BP and Shell are both currently facing huge practical and reputation problems on major projects in remote locations: BP in Alaska and Shell in Sakhalin Island in Russia.
Apparently the naive Chief Executive of Royal Dutch Shell Plc, Mr Jeroen van der Veer, did not realise the signal he was sending out when he rolled over in submission earlier this year after President Hugo Chavez tightened his grip on Venezuela’s energy resources. Chavez followed through on his threats to punish international companies that resisted government control of the nation’s oil fields. Van der Veer threw in the corporate towel without putting up even a token defence.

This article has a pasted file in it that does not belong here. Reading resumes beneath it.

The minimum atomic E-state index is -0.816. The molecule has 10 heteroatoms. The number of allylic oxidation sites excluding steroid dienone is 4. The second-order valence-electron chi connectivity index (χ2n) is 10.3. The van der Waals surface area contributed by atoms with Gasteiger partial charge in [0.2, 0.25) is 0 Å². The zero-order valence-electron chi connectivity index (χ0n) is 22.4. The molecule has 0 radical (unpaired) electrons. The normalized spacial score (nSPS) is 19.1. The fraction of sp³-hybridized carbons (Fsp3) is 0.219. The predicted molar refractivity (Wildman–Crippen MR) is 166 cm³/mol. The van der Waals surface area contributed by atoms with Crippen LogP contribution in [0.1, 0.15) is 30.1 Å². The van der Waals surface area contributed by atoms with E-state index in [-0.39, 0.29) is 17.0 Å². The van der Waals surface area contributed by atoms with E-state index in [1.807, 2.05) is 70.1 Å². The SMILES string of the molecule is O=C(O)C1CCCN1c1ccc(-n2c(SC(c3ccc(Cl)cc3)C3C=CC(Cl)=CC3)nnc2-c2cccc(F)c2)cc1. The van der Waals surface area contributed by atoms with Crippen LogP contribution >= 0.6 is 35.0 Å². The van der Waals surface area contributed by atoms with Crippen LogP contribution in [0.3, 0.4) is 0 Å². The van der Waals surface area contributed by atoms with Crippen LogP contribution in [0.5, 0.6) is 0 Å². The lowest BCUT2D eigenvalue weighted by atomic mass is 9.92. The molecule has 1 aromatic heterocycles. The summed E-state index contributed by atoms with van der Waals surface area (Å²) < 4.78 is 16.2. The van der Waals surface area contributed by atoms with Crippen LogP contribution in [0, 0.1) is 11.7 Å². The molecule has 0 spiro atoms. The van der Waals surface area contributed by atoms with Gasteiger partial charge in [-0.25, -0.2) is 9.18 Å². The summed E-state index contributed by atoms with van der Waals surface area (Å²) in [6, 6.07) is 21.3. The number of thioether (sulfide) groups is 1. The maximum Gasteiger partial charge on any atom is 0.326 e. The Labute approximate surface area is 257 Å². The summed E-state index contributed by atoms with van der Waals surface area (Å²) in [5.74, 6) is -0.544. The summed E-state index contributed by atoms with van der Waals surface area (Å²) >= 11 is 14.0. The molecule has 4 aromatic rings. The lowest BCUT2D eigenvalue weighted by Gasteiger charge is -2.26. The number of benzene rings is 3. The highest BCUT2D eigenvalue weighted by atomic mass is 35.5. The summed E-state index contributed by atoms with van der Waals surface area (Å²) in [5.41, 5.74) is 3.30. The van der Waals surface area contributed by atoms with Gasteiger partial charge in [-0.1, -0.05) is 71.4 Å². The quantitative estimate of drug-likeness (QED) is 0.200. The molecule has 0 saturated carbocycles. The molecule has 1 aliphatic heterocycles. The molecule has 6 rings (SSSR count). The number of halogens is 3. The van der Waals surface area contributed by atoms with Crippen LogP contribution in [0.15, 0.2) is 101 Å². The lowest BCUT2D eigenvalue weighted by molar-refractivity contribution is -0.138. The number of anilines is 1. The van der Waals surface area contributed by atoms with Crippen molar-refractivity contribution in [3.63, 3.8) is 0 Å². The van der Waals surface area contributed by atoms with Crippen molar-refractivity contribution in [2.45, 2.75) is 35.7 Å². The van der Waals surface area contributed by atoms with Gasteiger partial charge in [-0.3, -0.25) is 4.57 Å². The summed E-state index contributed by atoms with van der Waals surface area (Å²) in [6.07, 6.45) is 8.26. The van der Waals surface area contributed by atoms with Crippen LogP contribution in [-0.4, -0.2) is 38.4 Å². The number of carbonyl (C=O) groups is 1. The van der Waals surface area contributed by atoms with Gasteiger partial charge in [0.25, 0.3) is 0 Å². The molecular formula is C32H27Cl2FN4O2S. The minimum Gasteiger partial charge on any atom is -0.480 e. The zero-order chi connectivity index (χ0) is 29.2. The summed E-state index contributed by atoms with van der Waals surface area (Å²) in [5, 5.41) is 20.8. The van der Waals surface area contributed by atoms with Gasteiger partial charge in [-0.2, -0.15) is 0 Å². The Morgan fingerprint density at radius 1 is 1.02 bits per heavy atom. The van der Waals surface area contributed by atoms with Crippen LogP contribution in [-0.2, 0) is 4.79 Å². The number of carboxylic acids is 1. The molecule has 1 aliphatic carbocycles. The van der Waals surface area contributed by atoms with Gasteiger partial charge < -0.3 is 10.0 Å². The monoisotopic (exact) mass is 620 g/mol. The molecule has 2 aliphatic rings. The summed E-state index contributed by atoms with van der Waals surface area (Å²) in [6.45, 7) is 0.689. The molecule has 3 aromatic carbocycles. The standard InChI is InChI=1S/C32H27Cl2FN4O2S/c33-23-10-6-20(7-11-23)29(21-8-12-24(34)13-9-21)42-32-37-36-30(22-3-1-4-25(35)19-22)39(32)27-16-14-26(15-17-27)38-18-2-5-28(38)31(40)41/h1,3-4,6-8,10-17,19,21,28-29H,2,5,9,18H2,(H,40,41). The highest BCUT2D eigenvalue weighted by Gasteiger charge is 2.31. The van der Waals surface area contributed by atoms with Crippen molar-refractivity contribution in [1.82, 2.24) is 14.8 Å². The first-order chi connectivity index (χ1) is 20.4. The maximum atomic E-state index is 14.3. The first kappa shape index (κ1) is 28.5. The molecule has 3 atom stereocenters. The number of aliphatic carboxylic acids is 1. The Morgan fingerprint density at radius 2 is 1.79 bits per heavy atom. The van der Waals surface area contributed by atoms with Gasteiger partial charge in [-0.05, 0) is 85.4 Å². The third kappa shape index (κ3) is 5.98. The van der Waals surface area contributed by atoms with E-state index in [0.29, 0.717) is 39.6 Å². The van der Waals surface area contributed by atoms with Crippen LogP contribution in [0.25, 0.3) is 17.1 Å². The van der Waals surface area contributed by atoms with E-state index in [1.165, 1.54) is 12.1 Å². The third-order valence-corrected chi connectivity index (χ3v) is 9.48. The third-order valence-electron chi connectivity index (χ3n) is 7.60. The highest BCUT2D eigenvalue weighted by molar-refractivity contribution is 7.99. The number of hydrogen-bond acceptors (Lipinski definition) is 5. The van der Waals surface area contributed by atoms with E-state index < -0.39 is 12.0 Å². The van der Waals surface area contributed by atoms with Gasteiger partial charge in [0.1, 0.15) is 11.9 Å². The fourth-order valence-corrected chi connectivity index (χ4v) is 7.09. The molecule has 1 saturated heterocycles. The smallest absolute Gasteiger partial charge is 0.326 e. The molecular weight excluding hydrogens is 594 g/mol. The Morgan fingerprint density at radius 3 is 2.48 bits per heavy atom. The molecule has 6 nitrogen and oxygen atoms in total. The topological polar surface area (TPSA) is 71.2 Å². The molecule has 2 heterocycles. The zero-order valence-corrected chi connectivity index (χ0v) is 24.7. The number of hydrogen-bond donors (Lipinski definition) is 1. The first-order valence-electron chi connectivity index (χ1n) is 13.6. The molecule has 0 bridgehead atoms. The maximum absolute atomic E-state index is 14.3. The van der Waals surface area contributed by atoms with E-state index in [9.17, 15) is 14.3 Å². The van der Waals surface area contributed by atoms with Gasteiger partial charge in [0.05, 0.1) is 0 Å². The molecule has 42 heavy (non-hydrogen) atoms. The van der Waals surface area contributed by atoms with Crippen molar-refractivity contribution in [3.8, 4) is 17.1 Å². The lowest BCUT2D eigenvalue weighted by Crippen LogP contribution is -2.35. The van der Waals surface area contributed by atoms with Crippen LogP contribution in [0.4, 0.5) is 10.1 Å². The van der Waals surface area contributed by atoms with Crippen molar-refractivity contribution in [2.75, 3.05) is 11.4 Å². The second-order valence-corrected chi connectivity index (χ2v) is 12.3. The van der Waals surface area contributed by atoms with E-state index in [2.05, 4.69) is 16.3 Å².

Russians are renowned for their chess playing skills. Recognising that Shell management is weak (Venezuela) and inept (the reserves scandal), the Kremlin is now ruthlessly exploiting Shell blunders concerning escalating project costs and pipeline installation for the Sakhalin II project in Russia, to manoeuvre (strong arm) its nationalised energy company, Gazprom, into the lead partner position.
We can only stand back and watch in awe the game being played out masterfully by the Russian government as control slips from Shell’s grasp.
By John Donovan